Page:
Long, fortified market town, built between 1325 and 1344 by Rudolf IV of Neuchâtel. The main street is lined with houses to the east and west and closed at each end by a gate.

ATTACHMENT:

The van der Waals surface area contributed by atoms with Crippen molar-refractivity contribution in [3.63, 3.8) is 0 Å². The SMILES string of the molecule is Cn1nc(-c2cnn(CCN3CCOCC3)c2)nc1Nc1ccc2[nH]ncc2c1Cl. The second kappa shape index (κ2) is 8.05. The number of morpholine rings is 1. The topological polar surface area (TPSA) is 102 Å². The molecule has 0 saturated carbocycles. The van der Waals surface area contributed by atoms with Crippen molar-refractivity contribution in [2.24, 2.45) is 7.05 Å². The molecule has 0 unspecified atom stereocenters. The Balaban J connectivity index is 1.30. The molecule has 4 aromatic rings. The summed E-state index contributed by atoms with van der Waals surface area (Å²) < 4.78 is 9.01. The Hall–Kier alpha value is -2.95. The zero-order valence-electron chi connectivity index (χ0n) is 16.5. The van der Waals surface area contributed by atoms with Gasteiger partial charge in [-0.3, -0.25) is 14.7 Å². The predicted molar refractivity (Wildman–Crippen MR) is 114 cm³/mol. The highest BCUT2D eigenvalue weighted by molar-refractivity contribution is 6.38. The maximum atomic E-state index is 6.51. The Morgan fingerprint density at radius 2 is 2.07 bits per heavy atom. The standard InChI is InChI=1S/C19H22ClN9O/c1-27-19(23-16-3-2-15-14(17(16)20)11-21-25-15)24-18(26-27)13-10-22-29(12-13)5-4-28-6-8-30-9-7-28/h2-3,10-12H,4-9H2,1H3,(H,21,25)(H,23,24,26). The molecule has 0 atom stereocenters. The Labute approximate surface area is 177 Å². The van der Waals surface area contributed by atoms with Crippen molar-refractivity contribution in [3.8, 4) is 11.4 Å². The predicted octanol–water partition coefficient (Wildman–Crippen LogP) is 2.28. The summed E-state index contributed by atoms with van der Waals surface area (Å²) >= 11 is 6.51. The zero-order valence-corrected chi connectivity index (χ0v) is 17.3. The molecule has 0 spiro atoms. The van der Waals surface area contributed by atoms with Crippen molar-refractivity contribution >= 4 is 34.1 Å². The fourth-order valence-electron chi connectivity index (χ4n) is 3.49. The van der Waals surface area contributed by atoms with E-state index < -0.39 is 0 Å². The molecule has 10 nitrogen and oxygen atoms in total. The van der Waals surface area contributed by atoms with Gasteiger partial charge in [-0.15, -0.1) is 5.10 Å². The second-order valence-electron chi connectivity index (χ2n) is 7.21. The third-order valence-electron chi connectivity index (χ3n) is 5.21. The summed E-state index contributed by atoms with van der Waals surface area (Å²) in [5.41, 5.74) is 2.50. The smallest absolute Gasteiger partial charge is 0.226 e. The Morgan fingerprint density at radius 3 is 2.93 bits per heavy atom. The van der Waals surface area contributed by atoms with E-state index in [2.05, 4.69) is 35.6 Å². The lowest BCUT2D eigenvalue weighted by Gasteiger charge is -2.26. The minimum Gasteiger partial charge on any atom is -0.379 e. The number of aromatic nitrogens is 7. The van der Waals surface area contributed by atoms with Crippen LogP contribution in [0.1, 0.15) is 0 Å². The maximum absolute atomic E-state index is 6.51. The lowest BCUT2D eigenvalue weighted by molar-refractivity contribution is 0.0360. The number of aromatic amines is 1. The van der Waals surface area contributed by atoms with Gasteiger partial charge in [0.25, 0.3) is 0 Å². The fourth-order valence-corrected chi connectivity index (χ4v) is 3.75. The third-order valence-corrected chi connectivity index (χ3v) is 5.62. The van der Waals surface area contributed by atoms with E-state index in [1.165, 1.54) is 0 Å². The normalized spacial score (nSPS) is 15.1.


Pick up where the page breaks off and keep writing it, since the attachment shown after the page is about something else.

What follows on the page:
Before the town, there was a first fortified town, Nugerol, on the hillside above the lake, which the Count of Neuchâtel had built opposite the nearby Bishopric of Basel. Nugerol, which in 1260 had a special status favouring its inhabitants (franchise), was destroyed as early as the 12th century during the armed border conflict between the Count and the Bishop, while on the latter's land stood the Schlossberg Castle (1283) and then the village of La Neuveville (from 1312). In 1325 the count began to rebuild the destroyed city on a new site. He chose a morainic island, called Le Landeron, emerging from the marshy plain. Situated at a short distance from the Thielle and the lake, the new town benefited from the river communications that were so important at the time. Its burghers, successors of those of Nugerol, organized themselves into an autonomous body. In the 15th century, the town prospered, the bourgeoisie developed, and in 1449 it concluded a perpetual alliance with the town of Solothurn. The county of Neuchâtel was then part of the area of influence of the state of Bern. Solothurn, for its part, had views over the present-day Entre-deux-Lacs and on various occasions sought to acquire the castellenies of Le Landeron and Thielle which covered this territory. The struggle for influence between Bern and Solothurn was fierce in the 16th century. Bern endeavoured to introduce the reform of the Landeron, to which the inhabitants, supported by the town of Solothurn, were resolutely opposed. The Commune of Solothurn was renewed several times, but the old dream of extending the territory of this state towards the French-speaking part of Switzerland came to an end in 1707 when the people of Neuchâtel sold their principality to the King of Prussia. On the other hand, the Solothurn presence in Le Landeron remains in the form of an important wine-growing estate, owned by the bourgeois commune. Rural and artisanal population, strong of the autonomy conferred by their franchises. Made circumspect by experience, the old Landeronnais reacted vigorously to anything that appeared to them to undermine their particularism, and their history is punctuated by their acts of rebellion. The 19th century marked the beginning of the modern era, with the freedom of establishment, the change in political institutions resulting from the creation of the Neuchâtel republic (1848), the development of road and rail communications, the first industries (watchmaking stones), the cleaning up of the great marshland following the first correction of the waters of the Jura, the development of market gardening, agriculture and viticulture. The presence of picturesque architectural witnesses of the past centuries, starting with the village as a whole, the Town Hall (15th century), the fountains, the Chapel of Combes (1682), to name but a few monuments, gives the Landeron a very special charm in addition to that of its natural site.